Friday, June 24, 2005

Self-Doubting Thomas

Hard topic, and something few talk about.

So I will.

Most writers I've met have secret fears. They're driven by uncertainty, and then proven in a dozen different ways.

We fear that our books won't sell. That we won't get another contract. That we'll get bad reviews. That our editors will switch houses. That our cover art will suck. That no one will show up at our signings. That our efforts are in vain.

In short, we fear failure.

That's a pretty normal thing. Most people fear failing. But writers have so many obsessive, neurotic ways to reinforce their fears.

We don't admit it, but we all do the same things, and think the same thoughts. Some of them include:

Google our own names. Most writers do this daily. Some do it hourly. Searching for another mention, another signal that we're getting our brand out there.

Check Amazon. Again, it's a daily, possibly hourly thing. We're looking for rank, to see if it's gone up or down. Watching your rank go down is like a little slap in the face. An even bigger slap is when some helpful soul gives a you one star rating for no discernible reason.

Deny success. Many writers refuse to acknowledge their own accomplishments, because they're waiting for the other shoe to drop. Or they think that success was a fluke that won't last.

Stress out. Rather than enjoying the wonderful ride we're on, writers worry about the next goal ala Maslow's Hierarchy of Needs. Maslow was right--as soon as we fulfill our dreams, more dreams take their place.

Avoid humiliation. A great number of writers I know refuse to do signings. I understand why. Sitting alone at the signing table while customers walk by is awful. It's worse than not being asked to dance. It's worse than being the last kid picked for backyard football. Smiling at person after person, shaking hands, pitching your book, and getting shot down over and over again is a direct punch right in the ego.

Watch our websites. A lot of writers I know have invisible counters that show how many people have visited their sites. The obsessive ones (you know who you are) also check for length of stay, entry and exit pages, keyword activity, browser activity, system stats, visitor paths, geo-location, returning visitors, number of downloads, and on and on.

Obsess over reviews. Good ones are a cause for celebration. Bad ones can cause depression. Having none is worst of all. I know writers who don't read reviews anymore. Or at least they say they don't. I don't know how that's possible.

Envy each other. This is never mentioned, and hardly ever shown, but we all secretly wonder about our fellow authors. Why does she have a movie deal and I don't? Why is he a bestseller? Why does she make more money, and have bigger print runs, and have books in 30 different countries? Why is he in hardcover? Why does she have books on tape? Why did he get a book tour and massive publicity? The unspoken tagline is "...especially since I'm a better writer."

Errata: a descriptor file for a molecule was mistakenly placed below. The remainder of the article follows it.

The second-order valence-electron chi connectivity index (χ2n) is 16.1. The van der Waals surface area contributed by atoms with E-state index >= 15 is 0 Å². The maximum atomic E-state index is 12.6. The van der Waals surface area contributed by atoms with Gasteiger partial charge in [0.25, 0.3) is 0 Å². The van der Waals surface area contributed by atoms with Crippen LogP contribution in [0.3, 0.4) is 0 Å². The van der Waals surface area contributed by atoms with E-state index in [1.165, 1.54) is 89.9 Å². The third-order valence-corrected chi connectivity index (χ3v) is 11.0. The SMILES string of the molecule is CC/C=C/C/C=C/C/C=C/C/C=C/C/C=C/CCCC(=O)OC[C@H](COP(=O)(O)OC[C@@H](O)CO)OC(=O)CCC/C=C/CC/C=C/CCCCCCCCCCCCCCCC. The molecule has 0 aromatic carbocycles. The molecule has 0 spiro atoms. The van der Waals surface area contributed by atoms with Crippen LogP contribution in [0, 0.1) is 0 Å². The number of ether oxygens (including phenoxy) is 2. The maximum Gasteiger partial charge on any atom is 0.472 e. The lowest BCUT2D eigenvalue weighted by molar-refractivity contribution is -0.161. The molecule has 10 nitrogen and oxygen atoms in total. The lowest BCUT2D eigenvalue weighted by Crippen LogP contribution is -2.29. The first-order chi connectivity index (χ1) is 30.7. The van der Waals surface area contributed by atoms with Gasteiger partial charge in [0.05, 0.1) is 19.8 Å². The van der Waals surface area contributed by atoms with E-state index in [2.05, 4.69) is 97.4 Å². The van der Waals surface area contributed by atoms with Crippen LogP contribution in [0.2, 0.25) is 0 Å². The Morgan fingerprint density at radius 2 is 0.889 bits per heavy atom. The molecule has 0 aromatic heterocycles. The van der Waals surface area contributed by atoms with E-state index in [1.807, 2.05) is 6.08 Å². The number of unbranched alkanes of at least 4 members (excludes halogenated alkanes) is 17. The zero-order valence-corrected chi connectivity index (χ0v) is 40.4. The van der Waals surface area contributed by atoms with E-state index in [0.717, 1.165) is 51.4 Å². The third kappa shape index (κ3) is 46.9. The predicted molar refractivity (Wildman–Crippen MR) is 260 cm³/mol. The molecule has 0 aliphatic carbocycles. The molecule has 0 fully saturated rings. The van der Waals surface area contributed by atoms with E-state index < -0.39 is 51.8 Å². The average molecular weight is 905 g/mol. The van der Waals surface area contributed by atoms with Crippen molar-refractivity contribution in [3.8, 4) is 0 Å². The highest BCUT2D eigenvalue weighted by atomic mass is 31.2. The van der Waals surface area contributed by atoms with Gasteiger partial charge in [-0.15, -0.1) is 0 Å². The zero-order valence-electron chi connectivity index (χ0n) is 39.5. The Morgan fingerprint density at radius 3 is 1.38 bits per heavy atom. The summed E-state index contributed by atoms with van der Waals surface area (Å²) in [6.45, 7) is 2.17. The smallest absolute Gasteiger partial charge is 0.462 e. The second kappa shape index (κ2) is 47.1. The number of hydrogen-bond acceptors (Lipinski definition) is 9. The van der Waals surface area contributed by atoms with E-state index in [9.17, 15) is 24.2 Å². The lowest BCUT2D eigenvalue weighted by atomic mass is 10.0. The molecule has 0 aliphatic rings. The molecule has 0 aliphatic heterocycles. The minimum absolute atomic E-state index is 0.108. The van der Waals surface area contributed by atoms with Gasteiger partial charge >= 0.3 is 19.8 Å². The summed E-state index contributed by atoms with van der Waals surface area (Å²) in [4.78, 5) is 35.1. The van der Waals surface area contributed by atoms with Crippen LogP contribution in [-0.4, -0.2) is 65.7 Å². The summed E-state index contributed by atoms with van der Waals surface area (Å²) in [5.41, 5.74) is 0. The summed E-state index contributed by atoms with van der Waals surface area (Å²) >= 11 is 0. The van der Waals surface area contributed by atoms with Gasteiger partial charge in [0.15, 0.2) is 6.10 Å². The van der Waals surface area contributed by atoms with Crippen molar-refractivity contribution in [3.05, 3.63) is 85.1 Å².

Hate rejection. Doesn't matter how long you've been in the biz, getting your work rejected still stings.

Dislike imposed edits. Maybe we say we love to be edited. But deep down, we all feel that what we originally wrote was right. That's why we wrote it that way. And I'm pretty sure that we're wrong, and that the editing is necessary, yet it still rankles a bit to be told something needs fixing. I have a theory that the bigger an author gets, the less editing they allow. Which is why so many bestselling authors aren't as good as they were years ago---they refuse to be editing. (But that might just be envy talking.)

Drink. Where do you always find authors at a conference? The bar. Writing is a profession that pushes social drinking to the boundaries. Good news? We drink. Bad news? We drink. More than one writer in the room? We drink. The only thing bigger than my liver is my bladder.

Become a little conceited. Or perhaps very conceited. Having strangers tell you how much they love you is a heady experience. If it happens enough, it's very easy to believe them.

Forget where we came from. All pros were once newbies, dreaming about being published, struggling to get an agent. But once we get a key to the clubhouse, we forget how hard we struggled. A lot of writers I know make an effort to help new authors. They blurb. They teach. They critique. They make themselves accessible. But some don't. They're at the top, but they haven't sent the elevator back down.

If you're a published writer, you might look at these things and think, "How did Joe know?"

Or you might look at these things and deny them all.

If you're not published yet, you might look at these things and think, "I'll never do any of that."

But I'd put good money on the fact that you will.


Anonymous said...

Well, not ALL of them.

The, You're NOT successful thing, though, that's a struggle. I've been sharing thoughts on writing success with Eric Mayer, and the problem may be definition. Published? Successful. (Until it becomes regular).

Published novelist. Successful. Until you want more money. Do authors on the bestsellers list think they're successful?

Oh well. Time to go and google my name or something.

Mark Terry

Anonymous said...

Do authors on the bestsellers list think they're successful?

Depends on your definition of success. Mine is to have the ability to write a check for my kids' college tuition. Not quite there yet. :)